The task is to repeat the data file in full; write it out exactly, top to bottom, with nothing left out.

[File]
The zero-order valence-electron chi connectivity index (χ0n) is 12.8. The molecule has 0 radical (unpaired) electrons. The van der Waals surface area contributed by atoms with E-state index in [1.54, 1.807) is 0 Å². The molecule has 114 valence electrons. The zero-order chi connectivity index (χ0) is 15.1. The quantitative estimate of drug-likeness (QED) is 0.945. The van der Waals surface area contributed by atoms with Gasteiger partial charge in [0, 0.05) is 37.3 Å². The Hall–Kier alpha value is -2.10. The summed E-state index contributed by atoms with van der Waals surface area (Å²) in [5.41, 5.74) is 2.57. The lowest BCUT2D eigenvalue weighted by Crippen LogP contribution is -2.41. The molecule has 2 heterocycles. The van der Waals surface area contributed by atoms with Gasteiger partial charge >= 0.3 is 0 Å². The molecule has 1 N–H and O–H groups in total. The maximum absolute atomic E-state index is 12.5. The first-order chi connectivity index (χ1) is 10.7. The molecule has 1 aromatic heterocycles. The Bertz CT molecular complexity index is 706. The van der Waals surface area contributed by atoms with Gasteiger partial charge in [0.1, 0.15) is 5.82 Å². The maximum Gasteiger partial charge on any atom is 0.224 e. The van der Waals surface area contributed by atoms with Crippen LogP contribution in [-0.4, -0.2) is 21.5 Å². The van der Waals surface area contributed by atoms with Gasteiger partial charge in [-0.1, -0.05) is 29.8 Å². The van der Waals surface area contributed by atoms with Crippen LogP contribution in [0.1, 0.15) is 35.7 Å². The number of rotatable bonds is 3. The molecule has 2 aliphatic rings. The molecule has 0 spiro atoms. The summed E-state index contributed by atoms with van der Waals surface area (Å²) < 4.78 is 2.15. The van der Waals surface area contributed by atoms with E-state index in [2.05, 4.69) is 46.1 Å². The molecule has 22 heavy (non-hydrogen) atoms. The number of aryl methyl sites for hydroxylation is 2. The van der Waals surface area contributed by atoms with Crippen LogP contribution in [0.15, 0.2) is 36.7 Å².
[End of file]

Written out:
The zero-order valence-electron chi connectivity index (χ0n) is 12.8. The molecule has 0 radical (unpaired) electrons. The van der Waals surface area contributed by atoms with E-state index in [1.54, 1.807) is 0 Å². The molecule has 114 valence electrons. The zero-order chi connectivity index (χ0) is 15.1. The quantitative estimate of drug-likeness (QED) is 0.945. The van der Waals surface area contributed by atoms with Gasteiger partial charge in [0, 0.05) is 37.3 Å². The Hall–Kier alpha value is -2.10. The summed E-state index contributed by atoms with van der Waals surface area (Å²) in [5.41, 5.74) is 2.57. The lowest BCUT2D eigenvalue weighted by Crippen LogP contribution is -2.41. The molecule has 2 heterocycles. The van der Waals surface area contributed by atoms with Gasteiger partial charge >= 0.3 is 0 Å². The molecule has 1 N–H and O–H groups in total. The maximum absolute atomic E-state index is 12.5. The first-order chi connectivity index (χ1) is 10.7. The molecule has 1 aromatic heterocycles. The Bertz CT molecular complexity index is 706. The van der Waals surface area contributed by atoms with Gasteiger partial charge in [0.1, 0.15) is 5.82 Å². The maximum Gasteiger partial charge on any atom is 0.224 e. The van der Waals surface area contributed by atoms with Crippen LogP contribution in [-0.4, -0.2) is 21.5 Å². The van der Waals surface area contributed by atoms with Gasteiger partial charge in [-0.1, -0.05) is 29.8 Å². The van der Waals surface area contributed by atoms with Crippen LogP contribution in [0.1, 0.15) is 35.7 Å². The number of rotatable bonds is 3. The molecule has 2 aliphatic rings. The molecule has 0 spiro atoms. The summed E-state index contributed by atoms with van der Waals surface area (Å²) < 4.78 is 2.15. The van der Waals surface area contributed by atoms with E-state index in [2.05, 4.69) is 46.1 Å². The molecule has 22 heavy (non-hydrogen) atoms. The number of aryl methyl sites for hydroxylation is 2. The van der Waals surface area contributed by atoms with Crippen LogP contribution in [0.15, 0.2) is 36.7 Å².